Further thought reminded me how silly my definition was.  Art is viewed differently by every individual, based on their life experience, mood, time of day...  So how can it be unchanging.  And why should it be?










I am only going to inflict show you two more sculptures in this post.  One which I found discomforting, and the other I loved.  Both are near the fog sculpture which waved tendrils of mist around them.

The discomforting one first.






It is entirely appropriate to feel uncomfortable here.  Dadang Christanto's 'Heads from the North' comes out of his experience of social and political injustice when growing up in Indonesia.  The sculpture is made up of 66 bronze heads and is a memorial to victims of violence following an unsuccessful military coup.  Dadang's father was one of the many who disappeared.  Dadang was eight at the time.








These are slit drums, by unknown artists and come from the Malampa Province of Vanuatu.  The sounds were incredible.  The carvings represent the faces of ancestors.  Magic would sometimes be invoked by a drum's creator to ensure that the ancestral faces were properly evoked, and the deep resonant sounds of the drums is said to summon the ancestors.

Do you wonder we spent happy hours there and will go back?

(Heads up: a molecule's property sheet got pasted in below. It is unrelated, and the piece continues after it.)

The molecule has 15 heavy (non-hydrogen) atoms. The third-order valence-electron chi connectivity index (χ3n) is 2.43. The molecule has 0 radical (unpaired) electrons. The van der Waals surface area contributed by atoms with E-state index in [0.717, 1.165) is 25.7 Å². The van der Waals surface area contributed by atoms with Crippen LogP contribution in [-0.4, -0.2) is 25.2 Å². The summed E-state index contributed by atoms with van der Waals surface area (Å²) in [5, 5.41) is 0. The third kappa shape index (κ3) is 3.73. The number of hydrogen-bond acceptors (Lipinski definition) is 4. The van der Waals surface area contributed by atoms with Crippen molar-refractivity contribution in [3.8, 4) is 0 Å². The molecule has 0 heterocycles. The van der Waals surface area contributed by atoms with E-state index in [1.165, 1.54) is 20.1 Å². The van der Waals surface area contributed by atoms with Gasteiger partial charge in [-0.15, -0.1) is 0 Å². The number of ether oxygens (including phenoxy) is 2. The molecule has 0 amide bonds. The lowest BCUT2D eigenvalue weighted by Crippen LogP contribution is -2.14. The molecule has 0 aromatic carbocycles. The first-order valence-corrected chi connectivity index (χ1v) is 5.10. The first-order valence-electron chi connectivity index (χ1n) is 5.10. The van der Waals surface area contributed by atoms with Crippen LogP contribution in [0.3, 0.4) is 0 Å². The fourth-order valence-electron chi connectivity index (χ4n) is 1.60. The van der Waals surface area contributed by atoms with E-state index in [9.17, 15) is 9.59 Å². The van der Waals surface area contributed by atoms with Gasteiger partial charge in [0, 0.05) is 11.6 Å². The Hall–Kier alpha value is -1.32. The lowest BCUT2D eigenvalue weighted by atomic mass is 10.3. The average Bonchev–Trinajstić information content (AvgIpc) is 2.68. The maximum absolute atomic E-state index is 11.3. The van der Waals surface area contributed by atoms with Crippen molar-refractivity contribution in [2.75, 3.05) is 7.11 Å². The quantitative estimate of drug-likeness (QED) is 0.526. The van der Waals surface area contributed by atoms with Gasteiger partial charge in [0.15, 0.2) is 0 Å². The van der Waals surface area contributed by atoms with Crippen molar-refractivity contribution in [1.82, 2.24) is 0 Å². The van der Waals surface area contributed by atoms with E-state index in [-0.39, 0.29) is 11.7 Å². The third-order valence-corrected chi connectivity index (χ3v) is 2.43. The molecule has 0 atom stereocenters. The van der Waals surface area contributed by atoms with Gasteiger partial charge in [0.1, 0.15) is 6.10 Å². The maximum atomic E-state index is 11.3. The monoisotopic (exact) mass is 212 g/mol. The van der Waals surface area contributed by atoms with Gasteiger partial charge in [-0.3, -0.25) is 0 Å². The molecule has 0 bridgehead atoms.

Sunday, 23 April 2017

Sunday Selections #324

Sunday Selections was originally brought to us by Kim, of Frogpondsrock, as an ongoing meme where participants could post previously unused photos languishing in their files.
 
The meme is now continued by River at Drifting through life.  The rules are so simple as to be almost non-existent.  Post some photos under the title Sunday Selections and link back to River.  Clicking on any of the photos will make them embiggen.
 
Like River I usually run with a theme. This week has been busy.  Weeding, weeding, weeding.  Planting, planting, planting.  All of the bulbs are finally in the ground.  Hooray.  Except that someone who shall remain nameless has ordered a whole lot more.


We have had some truly beautiful weather.  One absolutely glorious day we ignored the garden and went back to the National Art Gallery, where we spent a happy two or three hours.  We didn't go inside - but wandered through the Sculpture garden (which will get a post of its own next week) and through the gardens more generally. Come wander with me.  The Gallery is set beside Lake Burley Griffin, and much of the gardens (but not all of it) is filled with native trees, bushes and plants.













I always think of wattle blooming in Spring.  I was obviously wrong about this variety, and the little balls of sunshine were very welcome.










There is lots and lots of seating, of various sorts, dotted about the gardens.  





The mystery of the photo above will be revealed in my Sculpture Garden post.












This is in Fiona Hall's fern garden.  And there are seats here too.















On the way home, this orange blaze caught my eye.  A lovely thing.



Apologies for the teeny-weeny text.  Blogger is messing with my mind.  I keep changing it, and it keeps changing it back.